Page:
“...knew that You are a gracious and compassionate God, slow to anger and abundant in lovingkindness, and one who relents concerning calamity” (4:2). Nineveh’s repentance must have been short-lived; it was destroyed in 612 B.C. So much for “once saved, always saved”.
Summary of the Book of Jonah
The book is named after its principal character, whose name means "dove"; see the simile used of Ephraim in Hos 7:11 to portray the northern kingdom as "easily deceived and senseless." See also Ps 68:13; 74:19 and notes.
Though the book does not identify its author, tradition has ascribed it to the prophet himself, Jonah son of Amittai (1:1), from Gath Hepher (2Ki 14:25) in Zebulun (Jos 19:10,13). In view of its many similarities with the narratives about Elijah and Elisha, however, it may come from the same prophetic circles that originally composed the accounts about those prophets, perhaps in the eighth century b.c.
In the half-century during which the prophet Jonah ministered (800-750 b.c.), a significant event affected the northern kingdom of Israel: King Jeroboam II (793-753) restored her traditional borders, ending almost a century of sporadic seesaw conflict between Israel and Damascus.
Jeroboam, in God's good providence (2Ki 14:26-27), capitalized on Assyria's defeat of Damascus (in the latter half of the ninth century), which temporarily crushed that center of Aramean power. Prior to that time, not only had Israel been considerably reduced in size, but the king of Damascus had even been able to control internal affairs in the northern kingdom (2Ki 13:7). However, after the Assyrian campaign against Damascus in 797, Jehoash king of Israel had been able to recover the territory lost to the king of Damascus (2Ki 13:25). Internal troubles in Assyria subsequently allowed Jeroboam to complete the restoration of Israel's northern borders. Nevertheless, Assyria remained the real threat from the north at this time.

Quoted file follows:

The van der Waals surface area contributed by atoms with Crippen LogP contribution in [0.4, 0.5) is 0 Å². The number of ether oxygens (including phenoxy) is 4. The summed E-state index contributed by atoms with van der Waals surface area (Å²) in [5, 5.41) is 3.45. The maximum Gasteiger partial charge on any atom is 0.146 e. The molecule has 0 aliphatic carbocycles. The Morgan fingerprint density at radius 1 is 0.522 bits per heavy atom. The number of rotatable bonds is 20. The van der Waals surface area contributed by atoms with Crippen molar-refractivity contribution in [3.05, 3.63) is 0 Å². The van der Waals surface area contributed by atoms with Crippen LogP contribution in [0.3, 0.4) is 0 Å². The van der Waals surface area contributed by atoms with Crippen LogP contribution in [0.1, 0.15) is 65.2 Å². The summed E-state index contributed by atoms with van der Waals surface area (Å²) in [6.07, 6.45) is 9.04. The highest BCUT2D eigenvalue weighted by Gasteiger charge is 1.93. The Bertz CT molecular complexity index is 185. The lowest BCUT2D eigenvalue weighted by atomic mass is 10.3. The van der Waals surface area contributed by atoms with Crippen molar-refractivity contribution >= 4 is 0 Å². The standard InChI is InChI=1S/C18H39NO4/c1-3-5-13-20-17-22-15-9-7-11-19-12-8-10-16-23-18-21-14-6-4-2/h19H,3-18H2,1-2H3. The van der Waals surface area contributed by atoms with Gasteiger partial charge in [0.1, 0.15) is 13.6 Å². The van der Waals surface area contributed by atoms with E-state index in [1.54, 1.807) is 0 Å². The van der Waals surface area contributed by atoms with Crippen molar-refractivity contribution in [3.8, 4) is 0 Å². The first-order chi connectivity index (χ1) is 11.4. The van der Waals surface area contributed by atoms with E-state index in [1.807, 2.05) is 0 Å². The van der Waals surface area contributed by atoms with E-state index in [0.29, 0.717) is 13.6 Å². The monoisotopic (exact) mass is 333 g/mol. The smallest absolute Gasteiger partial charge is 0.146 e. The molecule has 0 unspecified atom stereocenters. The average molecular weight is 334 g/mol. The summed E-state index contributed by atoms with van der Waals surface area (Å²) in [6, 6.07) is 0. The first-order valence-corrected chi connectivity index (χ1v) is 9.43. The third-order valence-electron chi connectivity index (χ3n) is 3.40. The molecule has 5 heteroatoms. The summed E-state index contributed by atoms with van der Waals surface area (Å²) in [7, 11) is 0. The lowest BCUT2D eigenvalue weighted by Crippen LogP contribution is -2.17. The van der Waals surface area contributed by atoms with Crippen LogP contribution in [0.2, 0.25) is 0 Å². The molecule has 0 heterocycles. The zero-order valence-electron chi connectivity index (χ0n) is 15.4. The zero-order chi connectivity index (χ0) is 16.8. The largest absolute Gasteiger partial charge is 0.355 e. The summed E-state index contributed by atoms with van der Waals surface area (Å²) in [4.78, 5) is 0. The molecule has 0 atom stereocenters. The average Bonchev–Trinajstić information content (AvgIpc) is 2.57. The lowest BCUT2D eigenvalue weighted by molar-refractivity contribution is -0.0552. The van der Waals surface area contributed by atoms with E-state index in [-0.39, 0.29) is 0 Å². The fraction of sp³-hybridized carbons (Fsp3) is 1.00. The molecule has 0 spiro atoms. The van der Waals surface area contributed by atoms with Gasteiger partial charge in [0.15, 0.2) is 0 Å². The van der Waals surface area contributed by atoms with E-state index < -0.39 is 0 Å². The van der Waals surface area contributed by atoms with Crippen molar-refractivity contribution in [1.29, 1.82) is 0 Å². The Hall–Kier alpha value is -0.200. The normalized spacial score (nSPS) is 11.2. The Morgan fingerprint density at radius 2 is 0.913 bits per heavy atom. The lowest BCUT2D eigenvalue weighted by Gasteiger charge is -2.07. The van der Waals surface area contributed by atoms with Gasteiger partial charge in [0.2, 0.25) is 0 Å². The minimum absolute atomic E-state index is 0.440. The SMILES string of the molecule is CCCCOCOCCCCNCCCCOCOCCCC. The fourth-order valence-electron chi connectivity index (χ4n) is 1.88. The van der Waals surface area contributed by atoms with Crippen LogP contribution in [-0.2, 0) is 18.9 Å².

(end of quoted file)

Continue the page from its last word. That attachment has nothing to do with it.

The prophets of the Lord were speaking to Israel regarding these events. About 797 b.c. Elisha spoke to the king of Israel concerning future victories over Damascus (2Ki 13:14-19). A few years later Jonah prophesied the restoration that Jeroboam accomplished (2Ki 14:25). But soon after Israel had triumphed, she began to gloat over her newfound power. Because she was relieved of foreign pressures -- relief that had come in accordance with encouraging words from Elisha and Jonah -- she felt jealously complacent about her favored status with God (Am 6:1). She focused her religion on expectations of the "day of the Lord" (Am 5:18-20), when God's darkness would engulf the other nations, leaving Israel to bask in his light.